Published on theMusic.com.au, Jul 2016
From being showered in spit in Melbourne to the star of a feature film, Gregg Turkington tells Daniel Cribbhis onstage alter ego, Neil Hamburger, has Aussie punks Frenzal Rhomb to thank for it all.
“Hello, please state your name after the tone and Google Voice will try to reach… Neil Hamburger,” says a robotic voicemail message spliced with a recording from the alter ego of Aussie-born US actor Gregg Turkington. “Jeez, maybe I should fix that, huh?” the funnyman says on the next try.
Having conceived the character in the early ‘90s through a series of prank calls and established it through years of touring, he never imagined the Neil Hamburger would be at the helm of feature film Entertainment 20 years down the track, and he’s quick to praise Aussie punk legends Frenzal Rhomb for their part in the character’s development. “Those guys started the whole Neil Hamburger live thing,” he reveals. “The first actual live Neil Hamburger show was six years after the first record at the University Of Sydney, opening for Frenzal Rhomb.
“I love those guys. I just have so many great memories of hanging out with them and I’m so grateful to them for pushing me in that direction, because I was like, ‘Well, I like Neil Hamburger as a recording project, but I don’t think I need to do it as a show,’ and they talked me into it.
“I think the second show we did on that tour was an under-18s only and those kids just soaked me in spit. It was just the nastiest response I’ve had ever, and I’ve done a couple of thousand shows since then.”
The backstory of the tormented fictitious character was never explored, which was intentional on Turkington’s behalf. “I always thought it was best to leave it to people’s imaginations to fill in the blank. So much of what Neil Hamburger brings to stage is stuff that shouldn’t be brought to stage — personal issues and depression and exhaustion.”
Although the character has a film now, there’s still plenty of mystery surrounding Neil Hamburger in Entertainment — the onstage comic in the movie isn’t actually called Neil Hamburger and the offstage comic isn’t Greg Turkington, rather unnamed (although given a few throughout, including Gene, during an awkward bathroom interaction with Michael Cera).
Many envisioned Hamburger’s life off stage to be just as funny, but that couldn’t be further from Turkington’s take. “I had been approached by people over the years who were interested in doing a Neil Hamburger movie that would be more of a comedy, and while they had some good ideas, to me the story always worked best as a drama.”
And that’s where co-writer, director and producer Rick Alverson comes into play. Turkington had worked with Alverson a few years earlier on The Comedy, along with long-time collaborator Tim Heidecker. “I just really love how he works and his vision for things and it was obvious that this was the guy and this was the direction to take this.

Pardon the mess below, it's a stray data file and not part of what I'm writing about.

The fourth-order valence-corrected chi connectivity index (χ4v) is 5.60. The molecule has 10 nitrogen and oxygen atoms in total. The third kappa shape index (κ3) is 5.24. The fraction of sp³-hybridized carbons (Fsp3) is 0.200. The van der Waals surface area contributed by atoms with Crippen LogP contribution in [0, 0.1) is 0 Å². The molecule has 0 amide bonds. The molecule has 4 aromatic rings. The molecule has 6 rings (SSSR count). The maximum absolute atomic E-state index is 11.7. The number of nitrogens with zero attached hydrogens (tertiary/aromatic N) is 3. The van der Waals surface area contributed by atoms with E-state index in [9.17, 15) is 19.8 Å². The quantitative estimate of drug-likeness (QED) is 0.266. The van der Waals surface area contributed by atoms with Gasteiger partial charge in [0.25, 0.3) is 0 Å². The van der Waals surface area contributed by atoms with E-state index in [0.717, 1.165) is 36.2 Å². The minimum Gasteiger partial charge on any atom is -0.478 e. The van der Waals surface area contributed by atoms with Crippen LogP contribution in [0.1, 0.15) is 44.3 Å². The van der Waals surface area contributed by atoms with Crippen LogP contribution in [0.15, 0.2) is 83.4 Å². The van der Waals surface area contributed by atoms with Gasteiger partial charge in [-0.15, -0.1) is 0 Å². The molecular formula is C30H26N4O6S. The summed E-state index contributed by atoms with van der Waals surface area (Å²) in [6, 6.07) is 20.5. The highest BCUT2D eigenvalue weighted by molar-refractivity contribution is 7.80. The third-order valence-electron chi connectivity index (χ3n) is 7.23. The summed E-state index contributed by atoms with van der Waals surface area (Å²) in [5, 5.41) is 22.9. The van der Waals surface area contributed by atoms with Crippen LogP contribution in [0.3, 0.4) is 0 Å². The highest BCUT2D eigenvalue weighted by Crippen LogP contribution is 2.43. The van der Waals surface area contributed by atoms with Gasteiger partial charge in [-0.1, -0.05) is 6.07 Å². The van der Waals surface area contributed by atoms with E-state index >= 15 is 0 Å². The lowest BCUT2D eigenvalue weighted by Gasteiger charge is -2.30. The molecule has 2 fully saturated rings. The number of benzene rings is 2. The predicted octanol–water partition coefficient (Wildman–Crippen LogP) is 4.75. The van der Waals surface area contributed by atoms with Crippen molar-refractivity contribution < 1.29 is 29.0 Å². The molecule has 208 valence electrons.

The Comedy challenges film conventions and the idea of what art/comedy is, which is what Turkington and Heidecker do on almost a daily basis through their comprehensive list of collaborations, including Adult Swim favourites On Cinemaand Decker. “We’ve always got a bunch of weird, half-baked projects up our sleeves,” he says on their creative relationship.
They’re producing things that they enjoy and that comes across in the final product — even if that is a little bizarre from time to time. “I don’t know if you saw The Yellow River Boys record?” he asks. “The record is called Urinal St. Station. That’s something that we wrote lyrics while cooped up in a car driving back from San Francisco one day.
“It’s basically a whole album of songs coming from the point of view of a shitty, southern rock band who is really interested in drinking their own urine and drinking other people’s urine and whose who life revolves around pissing in people’s faces and slurping up urine out of a dog bowl.”
He understands that some people won’t understand Entertainment, but it won over John C Reilly, Cera and more, both who star in the film. “I tried to watch the new Star Wars movie, and I couldn’t make head or tail out of it,” he laughs. “I really couldn’t understand what the fuck as going on, and that’s fine. They might not understand Entertainment… I fully expect we’ll get some nasty reviews on IMDB, people that say, ‘What the fuck did I just watch? This is a nightmare.’”
Regardless of how it’s received by the IMDB critics, Turkington knows there’s an audience out that that needs more of these types of films, and Entertainment was an important part in the life of Neil Hamburger. “The strange things is, when the character was first conceived back in 1993 he was actually more similar to the way the character is in the movie than the way the character has been in recent years, so it’s kind of like the whole thing has gone full circle.”